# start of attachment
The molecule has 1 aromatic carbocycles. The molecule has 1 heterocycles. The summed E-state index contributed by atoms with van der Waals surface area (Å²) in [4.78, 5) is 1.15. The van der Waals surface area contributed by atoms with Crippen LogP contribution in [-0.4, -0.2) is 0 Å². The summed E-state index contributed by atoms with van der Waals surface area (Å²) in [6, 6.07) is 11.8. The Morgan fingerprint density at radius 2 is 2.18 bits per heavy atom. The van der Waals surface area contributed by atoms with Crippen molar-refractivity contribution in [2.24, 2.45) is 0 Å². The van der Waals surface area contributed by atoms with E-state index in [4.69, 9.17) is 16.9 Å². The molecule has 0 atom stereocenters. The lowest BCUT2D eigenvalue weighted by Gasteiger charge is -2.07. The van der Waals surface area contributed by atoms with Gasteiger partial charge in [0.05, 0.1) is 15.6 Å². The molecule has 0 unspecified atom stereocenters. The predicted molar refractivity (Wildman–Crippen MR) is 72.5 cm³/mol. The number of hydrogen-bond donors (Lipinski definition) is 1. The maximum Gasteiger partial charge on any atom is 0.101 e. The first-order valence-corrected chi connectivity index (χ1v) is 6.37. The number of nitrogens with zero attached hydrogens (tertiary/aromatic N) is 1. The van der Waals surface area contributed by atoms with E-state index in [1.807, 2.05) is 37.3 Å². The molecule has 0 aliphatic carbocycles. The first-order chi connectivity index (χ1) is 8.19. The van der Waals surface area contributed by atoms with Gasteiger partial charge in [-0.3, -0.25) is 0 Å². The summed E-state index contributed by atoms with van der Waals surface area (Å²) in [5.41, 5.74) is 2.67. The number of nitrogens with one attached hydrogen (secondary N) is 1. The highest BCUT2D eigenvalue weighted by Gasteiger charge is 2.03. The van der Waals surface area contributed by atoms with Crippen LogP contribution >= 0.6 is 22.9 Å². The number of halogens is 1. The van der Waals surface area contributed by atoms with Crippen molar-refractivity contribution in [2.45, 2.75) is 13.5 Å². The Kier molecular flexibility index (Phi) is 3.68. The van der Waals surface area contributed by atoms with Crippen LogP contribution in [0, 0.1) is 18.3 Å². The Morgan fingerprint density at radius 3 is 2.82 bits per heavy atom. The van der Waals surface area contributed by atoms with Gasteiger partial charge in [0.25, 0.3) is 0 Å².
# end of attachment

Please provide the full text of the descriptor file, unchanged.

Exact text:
The molecule has 1 aromatic carbocycles. The molecule has 1 heterocycles. The summed E-state index contributed by atoms with van der Waals surface area (Å²) in [4.78, 5) is 1.15. The van der Waals surface area contributed by atoms with Crippen LogP contribution in [-0.4, -0.2) is 0 Å². The summed E-state index contributed by atoms with van der Waals surface area (Å²) in [6, 6.07) is 11.8. The Morgan fingerprint density at radius 2 is 2.18 bits per heavy atom. The van der Waals surface area contributed by atoms with Crippen molar-refractivity contribution in [2.24, 2.45) is 0 Å². The van der Waals surface area contributed by atoms with E-state index in [4.69, 9.17) is 16.9 Å². The molecule has 0 atom stereocenters. The lowest BCUT2D eigenvalue weighted by Gasteiger charge is -2.07. The van der Waals surface area contributed by atoms with Gasteiger partial charge in [0.05, 0.1) is 15.6 Å². The molecule has 0 unspecified atom stereocenters. The predicted molar refractivity (Wildman–Crippen MR) is 72.5 cm³/mol. The number of hydrogen-bond donors (Lipinski definition) is 1. The maximum Gasteiger partial charge on any atom is 0.101 e. The first-order valence-corrected chi connectivity index (χ1v) is 6.37. The number of nitrogens with zero attached hydrogens (tertiary/aromatic N) is 1. The van der Waals surface area contributed by atoms with E-state index in [1.807, 2.05) is 37.3 Å². The molecule has 0 aliphatic carbocycles. The first-order chi connectivity index (χ1) is 8.19. The van der Waals surface area contributed by atoms with Gasteiger partial charge in [-0.3, -0.25) is 0 Å². The summed E-state index contributed by atoms with van der Waals surface area (Å²) in [5.41, 5.74) is 2.67. The number of nitrogens with one attached hydrogen (secondary N) is 1. The highest BCUT2D eigenvalue weighted by Gasteiger charge is 2.03. The van der Waals surface area contributed by atoms with Crippen LogP contribution >= 0.6 is 22.9 Å². The number of halogens is 1. The van der Waals surface area contributed by atoms with Crippen molar-refractivity contribution in [2.45, 2.75) is 13.5 Å². The Kier molecular flexibility index (Phi) is 3.68. The van der Waals surface area contributed by atoms with Crippen LogP contribution in [0, 0.1) is 18.3 Å². The Morgan fingerprint density at radius 3 is 2.82 bits per heavy atom. The van der Waals surface area contributed by atoms with Gasteiger partial charge in [0.25, 0.3) is 0 Å².